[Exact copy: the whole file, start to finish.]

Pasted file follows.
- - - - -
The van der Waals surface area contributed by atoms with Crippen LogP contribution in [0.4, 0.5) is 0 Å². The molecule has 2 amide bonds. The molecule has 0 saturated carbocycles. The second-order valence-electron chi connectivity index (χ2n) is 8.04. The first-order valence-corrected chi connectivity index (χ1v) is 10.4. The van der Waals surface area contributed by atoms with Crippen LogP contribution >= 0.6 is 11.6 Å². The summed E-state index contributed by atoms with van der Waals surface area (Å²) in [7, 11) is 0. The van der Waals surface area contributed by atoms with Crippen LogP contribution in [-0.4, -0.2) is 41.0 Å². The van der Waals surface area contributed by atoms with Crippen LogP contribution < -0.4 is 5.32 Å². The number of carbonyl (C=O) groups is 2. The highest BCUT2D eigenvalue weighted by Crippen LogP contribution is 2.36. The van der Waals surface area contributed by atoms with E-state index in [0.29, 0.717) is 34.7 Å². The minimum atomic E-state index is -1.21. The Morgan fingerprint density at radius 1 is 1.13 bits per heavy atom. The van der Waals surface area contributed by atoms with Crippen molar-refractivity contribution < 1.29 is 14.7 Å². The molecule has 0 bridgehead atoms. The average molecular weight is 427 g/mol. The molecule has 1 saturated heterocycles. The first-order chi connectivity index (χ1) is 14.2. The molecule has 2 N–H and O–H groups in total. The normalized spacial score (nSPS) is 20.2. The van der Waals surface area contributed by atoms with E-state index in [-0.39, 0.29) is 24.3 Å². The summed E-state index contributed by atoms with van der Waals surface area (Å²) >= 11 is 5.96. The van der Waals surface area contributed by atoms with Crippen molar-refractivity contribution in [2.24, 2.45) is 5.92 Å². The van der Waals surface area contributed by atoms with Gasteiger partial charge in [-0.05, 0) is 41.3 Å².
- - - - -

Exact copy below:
The van der Waals surface area contributed by atoms with Crippen LogP contribution in [0.4, 0.5) is 0 Å². The molecule has 2 amide bonds. The molecule has 0 saturated carbocycles. The second-order valence-electron chi connectivity index (χ2n) is 8.04. The first-order valence-corrected chi connectivity index (χ1v) is 10.4. The van der Waals surface area contributed by atoms with Crippen LogP contribution >= 0.6 is 11.6 Å². The summed E-state index contributed by atoms with van der Waals surface area (Å²) in [7, 11) is 0. The van der Waals surface area contributed by atoms with Crippen LogP contribution in [-0.4, -0.2) is 41.0 Å². The van der Waals surface area contributed by atoms with Crippen LogP contribution < -0.4 is 5.32 Å². The number of carbonyl (C=O) groups is 2. The highest BCUT2D eigenvalue weighted by Crippen LogP contribution is 2.36. The van der Waals surface area contributed by atoms with E-state index in [0.29, 0.717) is 34.7 Å². The minimum atomic E-state index is -1.21. The Morgan fingerprint density at radius 1 is 1.13 bits per heavy atom. The van der Waals surface area contributed by atoms with Crippen molar-refractivity contribution < 1.29 is 14.7 Å². The molecule has 0 bridgehead atoms. The average molecular weight is 427 g/mol. The molecule has 1 saturated heterocycles. The first-order chi connectivity index (χ1) is 14.2. The molecule has 2 N–H and O–H groups in total. The normalized spacial score (nSPS) is 20.2. The van der Waals surface area contributed by atoms with E-state index in [-0.39, 0.29) is 24.3 Å². The summed E-state index contributed by atoms with van der Waals surface area (Å²) >= 11 is 5.96. The van der Waals surface area contributed by atoms with Crippen molar-refractivity contribution in [2.24, 2.45) is 5.92 Å². The van der Waals surface area contributed by atoms with Gasteiger partial charge in [-0.05, 0) is 41.3 Å².